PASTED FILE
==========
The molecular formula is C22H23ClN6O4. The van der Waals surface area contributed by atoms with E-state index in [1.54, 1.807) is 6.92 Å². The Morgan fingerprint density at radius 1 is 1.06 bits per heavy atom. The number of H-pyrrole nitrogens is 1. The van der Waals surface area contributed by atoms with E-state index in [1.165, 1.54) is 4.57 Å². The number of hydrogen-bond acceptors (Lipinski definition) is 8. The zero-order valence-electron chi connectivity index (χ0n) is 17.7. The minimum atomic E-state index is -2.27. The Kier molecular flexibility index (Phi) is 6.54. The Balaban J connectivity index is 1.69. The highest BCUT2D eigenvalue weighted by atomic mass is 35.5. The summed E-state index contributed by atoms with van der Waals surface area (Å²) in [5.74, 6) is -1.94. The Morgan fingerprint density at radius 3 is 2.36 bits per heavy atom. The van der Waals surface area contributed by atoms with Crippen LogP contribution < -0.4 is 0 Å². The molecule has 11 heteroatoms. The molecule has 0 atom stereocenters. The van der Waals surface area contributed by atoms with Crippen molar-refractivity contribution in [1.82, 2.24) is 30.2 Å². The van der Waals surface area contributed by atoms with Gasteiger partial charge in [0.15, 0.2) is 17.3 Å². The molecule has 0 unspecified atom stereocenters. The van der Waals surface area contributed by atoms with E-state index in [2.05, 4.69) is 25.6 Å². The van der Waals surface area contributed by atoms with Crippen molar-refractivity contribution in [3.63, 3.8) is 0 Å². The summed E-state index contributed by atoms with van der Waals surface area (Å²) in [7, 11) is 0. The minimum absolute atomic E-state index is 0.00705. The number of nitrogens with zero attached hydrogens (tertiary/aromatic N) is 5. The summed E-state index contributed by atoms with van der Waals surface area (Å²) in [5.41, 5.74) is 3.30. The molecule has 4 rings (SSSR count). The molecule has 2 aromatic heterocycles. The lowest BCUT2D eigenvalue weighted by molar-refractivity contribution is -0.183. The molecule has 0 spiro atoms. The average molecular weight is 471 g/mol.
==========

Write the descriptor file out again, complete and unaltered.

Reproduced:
The molecular formula is C22H23ClN6O4. The van der Waals surface area contributed by atoms with E-state index in [1.54, 1.807) is 6.92 Å². The Morgan fingerprint density at radius 1 is 1.06 bits per heavy atom. The number of H-pyrrole nitrogens is 1. The van der Waals surface area contributed by atoms with E-state index in [1.165, 1.54) is 4.57 Å². The number of hydrogen-bond acceptors (Lipinski definition) is 8. The zero-order valence-electron chi connectivity index (χ0n) is 17.7. The minimum atomic E-state index is -2.27. The Kier molecular flexibility index (Phi) is 6.54. The Balaban J connectivity index is 1.69. The highest BCUT2D eigenvalue weighted by atomic mass is 35.5. The summed E-state index contributed by atoms with van der Waals surface area (Å²) in [5.74, 6) is -1.94. The Morgan fingerprint density at radius 3 is 2.36 bits per heavy atom. The van der Waals surface area contributed by atoms with Crippen LogP contribution < -0.4 is 0 Å². The molecule has 11 heteroatoms. The molecule has 0 atom stereocenters. The van der Waals surface area contributed by atoms with Crippen molar-refractivity contribution in [1.82, 2.24) is 30.2 Å². The van der Waals surface area contributed by atoms with Gasteiger partial charge in [0.15, 0.2) is 17.3 Å². The molecule has 0 unspecified atom stereocenters. The van der Waals surface area contributed by atoms with E-state index in [2.05, 4.69) is 25.6 Å². The van der Waals surface area contributed by atoms with Crippen molar-refractivity contribution in [3.63, 3.8) is 0 Å². The summed E-state index contributed by atoms with van der Waals surface area (Å²) in [7, 11) is 0. The minimum absolute atomic E-state index is 0.00705. The number of nitrogens with zero attached hydrogens (tertiary/aromatic N) is 5. The summed E-state index contributed by atoms with van der Waals surface area (Å²) in [5.41, 5.74) is 3.30. The molecule has 4 rings (SSSR count). The molecule has 2 aromatic heterocycles. The lowest BCUT2D eigenvalue weighted by molar-refractivity contribution is -0.183. The molecule has 0 spiro atoms. The average molecular weight is 471 g/mol.